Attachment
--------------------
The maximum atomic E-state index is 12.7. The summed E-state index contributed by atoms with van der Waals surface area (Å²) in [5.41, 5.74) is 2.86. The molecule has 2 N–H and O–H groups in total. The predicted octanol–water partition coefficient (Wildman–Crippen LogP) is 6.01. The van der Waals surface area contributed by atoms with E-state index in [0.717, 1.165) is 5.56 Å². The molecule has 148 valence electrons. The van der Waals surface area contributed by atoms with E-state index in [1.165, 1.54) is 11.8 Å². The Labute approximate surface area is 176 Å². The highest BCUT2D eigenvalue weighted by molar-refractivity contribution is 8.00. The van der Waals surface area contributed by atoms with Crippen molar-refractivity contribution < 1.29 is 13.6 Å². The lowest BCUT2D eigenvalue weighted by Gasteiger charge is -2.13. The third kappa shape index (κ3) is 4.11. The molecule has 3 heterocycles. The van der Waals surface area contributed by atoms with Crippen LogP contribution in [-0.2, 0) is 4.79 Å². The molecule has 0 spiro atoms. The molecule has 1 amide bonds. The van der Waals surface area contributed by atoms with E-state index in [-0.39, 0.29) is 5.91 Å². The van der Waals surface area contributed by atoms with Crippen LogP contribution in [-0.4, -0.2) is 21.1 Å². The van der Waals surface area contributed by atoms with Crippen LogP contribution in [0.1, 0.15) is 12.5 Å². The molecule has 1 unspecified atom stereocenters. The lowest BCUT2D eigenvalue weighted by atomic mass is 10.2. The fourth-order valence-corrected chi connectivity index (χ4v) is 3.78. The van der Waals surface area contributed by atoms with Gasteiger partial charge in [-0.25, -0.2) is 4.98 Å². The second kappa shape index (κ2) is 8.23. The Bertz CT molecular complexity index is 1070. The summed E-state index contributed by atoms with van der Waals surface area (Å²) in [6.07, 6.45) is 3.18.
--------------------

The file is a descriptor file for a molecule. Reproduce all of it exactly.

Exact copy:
The maximum atomic E-state index is 12.7. The summed E-state index contributed by atoms with van der Waals surface area (Å²) in [5.41, 5.74) is 2.86. The molecule has 2 N–H and O–H groups in total. The predicted octanol–water partition coefficient (Wildman–Crippen LogP) is 6.01. The van der Waals surface area contributed by atoms with E-state index in [0.717, 1.165) is 5.56 Å². The molecule has 148 valence electrons. The van der Waals surface area contributed by atoms with E-state index in [1.165, 1.54) is 11.8 Å². The Labute approximate surface area is 176 Å². The highest BCUT2D eigenvalue weighted by molar-refractivity contribution is 8.00. The van der Waals surface area contributed by atoms with Crippen molar-refractivity contribution < 1.29 is 13.6 Å². The lowest BCUT2D eigenvalue weighted by Gasteiger charge is -2.13. The third kappa shape index (κ3) is 4.11. The molecule has 3 heterocycles. The van der Waals surface area contributed by atoms with Crippen LogP contribution in [-0.2, 0) is 4.79 Å². The molecule has 0 spiro atoms. The molecule has 1 amide bonds. The van der Waals surface area contributed by atoms with E-state index in [-0.39, 0.29) is 5.91 Å². The van der Waals surface area contributed by atoms with Crippen LogP contribution in [-0.4, -0.2) is 21.1 Å². The van der Waals surface area contributed by atoms with Crippen LogP contribution in [0.1, 0.15) is 12.5 Å². The molecule has 1 unspecified atom stereocenters. The lowest BCUT2D eigenvalue weighted by atomic mass is 10.2. The fourth-order valence-corrected chi connectivity index (χ4v) is 3.78. The van der Waals surface area contributed by atoms with Gasteiger partial charge in [-0.25, -0.2) is 4.98 Å². The second kappa shape index (κ2) is 8.23. The Bertz CT molecular complexity index is 1070. The summed E-state index contributed by atoms with van der Waals surface area (Å²) in [6.07, 6.45) is 3.18.